Let’s just see what Cezanne saw. The view has not changed much (if at all) since 1896.


Mountains, hills, high skies, the mirror of the lake mixing up the plush green foliage of the hills with the blues and whites of the skies, a village (Duingt) on the other side, a church, etc.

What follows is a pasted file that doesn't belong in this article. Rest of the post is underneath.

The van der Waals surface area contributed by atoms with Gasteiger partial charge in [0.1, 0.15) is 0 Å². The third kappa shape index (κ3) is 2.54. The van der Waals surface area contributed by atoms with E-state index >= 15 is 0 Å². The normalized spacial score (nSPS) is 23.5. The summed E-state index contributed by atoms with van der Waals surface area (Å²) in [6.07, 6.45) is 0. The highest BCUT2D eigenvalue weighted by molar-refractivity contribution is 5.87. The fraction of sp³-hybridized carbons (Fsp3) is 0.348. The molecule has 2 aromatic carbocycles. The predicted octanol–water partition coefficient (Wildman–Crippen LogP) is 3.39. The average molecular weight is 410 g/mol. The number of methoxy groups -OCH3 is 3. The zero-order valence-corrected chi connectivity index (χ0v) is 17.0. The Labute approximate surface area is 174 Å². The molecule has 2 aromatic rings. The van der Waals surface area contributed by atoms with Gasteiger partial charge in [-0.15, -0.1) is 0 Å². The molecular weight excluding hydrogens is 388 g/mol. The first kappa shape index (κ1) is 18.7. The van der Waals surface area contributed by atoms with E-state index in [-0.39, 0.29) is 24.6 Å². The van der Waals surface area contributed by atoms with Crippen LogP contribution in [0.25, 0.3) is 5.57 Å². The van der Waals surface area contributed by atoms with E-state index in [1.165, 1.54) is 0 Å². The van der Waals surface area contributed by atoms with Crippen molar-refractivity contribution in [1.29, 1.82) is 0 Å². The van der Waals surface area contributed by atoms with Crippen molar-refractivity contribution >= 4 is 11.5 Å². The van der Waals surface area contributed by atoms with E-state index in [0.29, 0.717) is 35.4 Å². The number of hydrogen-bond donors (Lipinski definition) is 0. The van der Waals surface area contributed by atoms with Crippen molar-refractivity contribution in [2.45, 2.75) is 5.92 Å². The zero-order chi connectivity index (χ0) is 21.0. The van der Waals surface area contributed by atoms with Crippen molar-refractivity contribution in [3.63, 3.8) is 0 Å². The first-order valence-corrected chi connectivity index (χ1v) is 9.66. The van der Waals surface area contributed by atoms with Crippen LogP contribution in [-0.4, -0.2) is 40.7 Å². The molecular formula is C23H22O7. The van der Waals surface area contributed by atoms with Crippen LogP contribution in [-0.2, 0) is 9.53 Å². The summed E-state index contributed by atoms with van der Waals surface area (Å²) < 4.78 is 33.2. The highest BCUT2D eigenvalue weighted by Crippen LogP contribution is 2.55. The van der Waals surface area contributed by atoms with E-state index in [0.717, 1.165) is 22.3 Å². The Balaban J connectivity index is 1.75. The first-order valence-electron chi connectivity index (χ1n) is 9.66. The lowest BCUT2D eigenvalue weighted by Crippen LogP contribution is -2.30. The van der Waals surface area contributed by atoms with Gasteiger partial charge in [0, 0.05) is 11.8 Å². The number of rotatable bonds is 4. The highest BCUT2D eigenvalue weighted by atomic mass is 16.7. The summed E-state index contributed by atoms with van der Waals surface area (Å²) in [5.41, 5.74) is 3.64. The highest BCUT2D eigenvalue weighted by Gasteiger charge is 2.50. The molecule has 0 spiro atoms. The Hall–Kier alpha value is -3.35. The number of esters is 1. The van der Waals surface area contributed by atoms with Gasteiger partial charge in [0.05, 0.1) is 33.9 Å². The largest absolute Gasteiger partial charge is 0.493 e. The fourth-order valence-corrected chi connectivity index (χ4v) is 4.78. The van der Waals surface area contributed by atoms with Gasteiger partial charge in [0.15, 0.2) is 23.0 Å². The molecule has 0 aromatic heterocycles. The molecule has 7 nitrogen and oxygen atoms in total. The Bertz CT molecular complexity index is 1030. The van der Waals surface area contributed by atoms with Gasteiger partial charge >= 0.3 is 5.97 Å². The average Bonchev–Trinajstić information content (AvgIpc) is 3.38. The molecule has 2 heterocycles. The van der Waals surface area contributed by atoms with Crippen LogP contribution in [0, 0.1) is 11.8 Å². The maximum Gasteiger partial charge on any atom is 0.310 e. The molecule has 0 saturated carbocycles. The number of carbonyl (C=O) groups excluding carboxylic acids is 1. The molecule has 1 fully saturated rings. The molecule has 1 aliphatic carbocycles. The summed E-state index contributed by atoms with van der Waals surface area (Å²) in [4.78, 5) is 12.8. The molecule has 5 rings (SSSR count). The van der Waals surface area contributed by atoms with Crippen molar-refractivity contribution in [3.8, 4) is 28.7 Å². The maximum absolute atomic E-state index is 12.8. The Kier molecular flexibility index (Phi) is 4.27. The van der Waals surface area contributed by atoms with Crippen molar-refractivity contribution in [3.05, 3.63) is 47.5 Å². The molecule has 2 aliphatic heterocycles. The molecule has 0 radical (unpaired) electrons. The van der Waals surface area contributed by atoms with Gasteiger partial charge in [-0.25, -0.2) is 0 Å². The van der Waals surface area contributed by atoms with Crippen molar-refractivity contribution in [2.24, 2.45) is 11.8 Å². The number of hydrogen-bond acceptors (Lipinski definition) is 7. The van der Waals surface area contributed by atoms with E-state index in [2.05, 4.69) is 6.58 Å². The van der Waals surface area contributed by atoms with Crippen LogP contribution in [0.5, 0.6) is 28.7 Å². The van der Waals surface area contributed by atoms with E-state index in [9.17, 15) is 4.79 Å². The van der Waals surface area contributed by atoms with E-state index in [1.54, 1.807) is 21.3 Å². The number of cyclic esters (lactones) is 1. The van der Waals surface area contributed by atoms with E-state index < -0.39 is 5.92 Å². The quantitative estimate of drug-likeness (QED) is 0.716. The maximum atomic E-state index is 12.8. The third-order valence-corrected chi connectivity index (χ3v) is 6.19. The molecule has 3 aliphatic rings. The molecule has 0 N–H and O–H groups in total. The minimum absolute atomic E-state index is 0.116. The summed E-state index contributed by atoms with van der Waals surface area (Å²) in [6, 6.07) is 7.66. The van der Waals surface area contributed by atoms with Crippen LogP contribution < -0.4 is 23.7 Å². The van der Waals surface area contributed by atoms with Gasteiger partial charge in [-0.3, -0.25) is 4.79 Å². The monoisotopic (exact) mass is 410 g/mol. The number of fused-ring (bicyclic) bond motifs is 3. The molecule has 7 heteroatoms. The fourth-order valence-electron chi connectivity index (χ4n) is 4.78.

Isn’t it beautiful enough to stop a “young lady traveller” right in her tracks and make her start drawing it? Or for a photographer to freeze momentarily for taking a picture? Of course it is. And then both the photographer and young lady traveller would forget about this beauty because they’d see a nicer castle, against a more picturesque background. It is fleeting beauty. Something that strikes you when you see it, but gets quickly erased by new impressions. Cezanne was not against young ladies. He just didn’t think an accurate, photographic representation of this view should be considered Art. He revolted against the notion that nature should be loved for its nice bits and “picturesque” views. If you love nature, and you love God who created it, then you must love it all, for you can’t love only the right arm of God. Why do I bring God into this picture? Because five years before Cezanne painted it, he turned catholic, in a serious way. And even regardless of this, he was right about the psychological effects of “nice” views. We see them, we want to capture them, we capture them and we then forget them, taking no lesson from our experience. Watching that view did not make our ability to experience emotions any more refined. There are a zillion photographs like this on the Web, but watching through all of them will not sharpen our perception of beauty. It would rather blunt it. Cezanne set out to prove that a painter can change that, using even “trivial” scenery as his subject matter.